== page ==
This turnaround in educational reform for girls was all possible due to the untiring efforts of Bibi Harnam Kaur whose only ambition in life was to serve the people to the best of her ability. The motto of the couple was:

The food should not fall short.
The guest should not turn back.
The wealth should not amass.
The business should not slack.

She was an ordinary woman of middle height who dressed very simply. The only sign of superiority lay in her firm gait, and in her ambition to raise the status of women. Her main stay was her faith in God and her sole aim was to work honestly for female education, and she enjoyed this noble work. She was dedicated to the Goddess of education.

She was all humility, courtesy, painstaking, preserving, and selfless. She possessed a deep insight in the character of girls. Her face was expressive of energy and determination. She was a personification of motherly love and service, and a model of simplicity.

A true incident from her life as given below will prove it.

Some village folk entrusted to her a baby girl. She had at that time a child of her own on the breast. On the arrival of the starved baby, the kind Bibi brought it up on her own milk and trusted her own baby to the milk from the market. S. Sardul Singh Caveeshar met this girl who stood weeping before the photo of the Bibi. She (the girl) told him her life story. Bibi Harnam Kaur passed away in the prime of her life in 1907.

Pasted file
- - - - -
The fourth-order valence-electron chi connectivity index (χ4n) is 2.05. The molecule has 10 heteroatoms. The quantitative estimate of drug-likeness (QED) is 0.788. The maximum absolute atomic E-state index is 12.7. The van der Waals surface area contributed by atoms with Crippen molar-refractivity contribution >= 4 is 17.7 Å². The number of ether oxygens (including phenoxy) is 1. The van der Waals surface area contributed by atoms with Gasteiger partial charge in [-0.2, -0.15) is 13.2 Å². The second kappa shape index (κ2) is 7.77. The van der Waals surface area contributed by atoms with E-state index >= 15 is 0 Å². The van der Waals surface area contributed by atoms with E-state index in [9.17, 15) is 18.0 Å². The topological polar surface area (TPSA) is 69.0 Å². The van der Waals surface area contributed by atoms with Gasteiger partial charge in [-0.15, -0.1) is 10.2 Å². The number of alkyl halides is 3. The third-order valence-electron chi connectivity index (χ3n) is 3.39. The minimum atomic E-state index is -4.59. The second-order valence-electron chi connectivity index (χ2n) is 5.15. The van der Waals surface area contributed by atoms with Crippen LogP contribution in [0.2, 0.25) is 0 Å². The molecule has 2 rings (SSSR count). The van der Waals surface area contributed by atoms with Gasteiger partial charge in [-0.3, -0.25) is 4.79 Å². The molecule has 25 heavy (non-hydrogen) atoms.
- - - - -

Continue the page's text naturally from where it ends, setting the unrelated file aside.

Her solid and unprecedented work of far reaching consequences was continued by her life partner and co-founder of the institution Bhai Takht Singh who remarried Bibi Agya Kaur. She was also devoted to the cause of female education. Bhai Takhat Singh on whom the community conferred the title of ’Living Martyr’ also left this world in 1937, but the institution is still one of the best private schools in the state.

His daughter Mrs. G. Parmpal Singh, a student of this school, headed the Punjab Education Department and retired about thirty year ago. Although Bibi Harnam Kaur did not live her full life. she left a permanent monument in the shape of ’Chief Sikh Girls School, Ferozepur City, due to which she will be remembered forever. She helped to raise the status of women and tried to emancipate them from the old shackles and prejudices. She really tried to make our homes a heaven.

She and her husband deserve to be called the architects of our community. They proved how devoted persons can work wonders with meager resources and unfavorable circumstances. It is due to her efforts that the Sikhs are ranking high among the Indian communities as far as the percentage among them of the educated women is concerned.